If Taco Bell had offered Hepatitis A vaccinations to employees (cost is about $50 per person), there would be no risk to customers, and the only news would be what a great company Taco Bell is for being concerned about the health of employees and customers.
A Madison County spokesperson said the two infected people are two different employees, but that the cases are connected. The employees are not being identified. This is the second Hepatitis A advisory connected with an area Taco Bell in the past several days. A similar warning was issued by Oneida County health officials earlier this week concerning an employee at a Taco Bell in Rome.
According to news reports, the Madison County Health Department has issued a warning that customers of a Taco Bell in the city of Oneida were exposed to Hepatitis A.
An employee infected with the virus worked at the restaurant at 1038 Glenwood Ave. on seven shifts from June 23 to July 3.
Customers who ate food from the restaurant in the city of Oneida on four of those days – June 26, June 30, July 1 and July 3 – can be vaccinated to prevent the virus, which is spread through food and water that has been contaminated or through close personal contact with the infected person.
Earlier it was reported that an employee at a Taco Bell in Rome may have exposed people who bought food at the restaurant, according to the Oneida County Health Department.
The person was infectious while working at the restaurant for three weeks in June and early July, county health officials said in a news release Tuesday.
If you consumed food from either of the Taco Bells, county officials recommend monitoring yourself for symptoms:
- Yellow skin or eyes
- Lack of appetite
- Upset stomach
- Stomach pain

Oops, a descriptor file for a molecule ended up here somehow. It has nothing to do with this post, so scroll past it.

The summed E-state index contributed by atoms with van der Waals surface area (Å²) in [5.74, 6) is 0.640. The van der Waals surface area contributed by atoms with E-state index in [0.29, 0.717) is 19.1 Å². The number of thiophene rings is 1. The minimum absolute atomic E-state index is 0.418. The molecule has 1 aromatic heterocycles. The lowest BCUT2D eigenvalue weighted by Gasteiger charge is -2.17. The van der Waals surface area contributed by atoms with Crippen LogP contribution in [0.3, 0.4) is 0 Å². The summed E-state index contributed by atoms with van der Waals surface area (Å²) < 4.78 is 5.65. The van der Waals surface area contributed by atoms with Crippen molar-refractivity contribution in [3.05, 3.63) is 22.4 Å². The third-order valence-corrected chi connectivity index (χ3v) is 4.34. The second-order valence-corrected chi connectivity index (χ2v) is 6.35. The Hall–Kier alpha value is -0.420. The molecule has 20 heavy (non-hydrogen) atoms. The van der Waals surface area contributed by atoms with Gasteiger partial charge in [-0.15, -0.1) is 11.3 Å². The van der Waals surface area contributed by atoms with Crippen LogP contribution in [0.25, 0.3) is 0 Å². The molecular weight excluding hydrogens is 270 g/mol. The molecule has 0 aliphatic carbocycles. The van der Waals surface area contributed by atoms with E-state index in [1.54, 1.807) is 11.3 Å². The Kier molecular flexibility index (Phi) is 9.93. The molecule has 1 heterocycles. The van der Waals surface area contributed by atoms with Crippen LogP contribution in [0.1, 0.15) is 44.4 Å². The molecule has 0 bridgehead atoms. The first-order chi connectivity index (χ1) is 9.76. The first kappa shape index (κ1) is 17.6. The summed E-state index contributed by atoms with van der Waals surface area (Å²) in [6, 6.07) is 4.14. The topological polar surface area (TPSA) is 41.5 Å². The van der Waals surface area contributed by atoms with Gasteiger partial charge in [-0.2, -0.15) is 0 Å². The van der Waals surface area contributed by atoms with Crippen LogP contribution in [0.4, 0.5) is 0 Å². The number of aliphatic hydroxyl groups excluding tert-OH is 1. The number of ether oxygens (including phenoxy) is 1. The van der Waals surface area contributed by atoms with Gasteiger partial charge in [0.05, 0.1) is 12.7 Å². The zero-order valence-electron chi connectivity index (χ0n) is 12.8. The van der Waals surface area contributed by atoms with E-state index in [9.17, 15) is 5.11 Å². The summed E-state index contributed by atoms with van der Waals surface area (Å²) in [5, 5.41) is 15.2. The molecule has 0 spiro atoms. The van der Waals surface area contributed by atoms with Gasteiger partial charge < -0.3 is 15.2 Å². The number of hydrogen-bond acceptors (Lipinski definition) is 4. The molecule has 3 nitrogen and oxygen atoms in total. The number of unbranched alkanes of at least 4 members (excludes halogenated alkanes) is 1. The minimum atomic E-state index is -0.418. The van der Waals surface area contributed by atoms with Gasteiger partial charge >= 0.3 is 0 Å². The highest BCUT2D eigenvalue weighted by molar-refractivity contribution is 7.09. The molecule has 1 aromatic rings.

- Dark urine or light-colored stools
- Joint pain
Symptoms commonly appear within 28 days of exposure, with a range of 15 to 50 days.
Let’s hope that now one becomes ill.
Hepatitis A: Marler Clark, The Food Safety Law Firm, is the nation’s leading law firm representing victims of Hepatitis A outbreaks. The Hepatitis A lawyers of Marler Clark have represented thousands of victims of Hepatitis A and other foodborne illness outbreaks and have recovered over $750 million for clients. Marler Clark is the only law firm in the nation with a practice focused exclusively on foodborne illness litigation. Our Hepatitis A lawyers have litigated Hepatitis A cases stemming from outbreaks traced to a variety of sources, such as green onions, lettuce and restaurant food. The law firm has brought Hepatitis A lawsuits against such companies as Costco, Subway, McDonald’s, Red Robin, Chipotle, Quiznos and Carl’s Jr. We proudly represented the family of Donald Rockwell, who died after consuming hepatitis A tainted food and Richard Miller, who required a liver transplant after eating food at a Chi-Chi’s restaurant.
If you or a family member became ill with a Hepatitis A infection after consuming food and you’re interested in pursuing a legal claim, contact the Marler Clark Hepatitis A attorneys for a free case evaluation.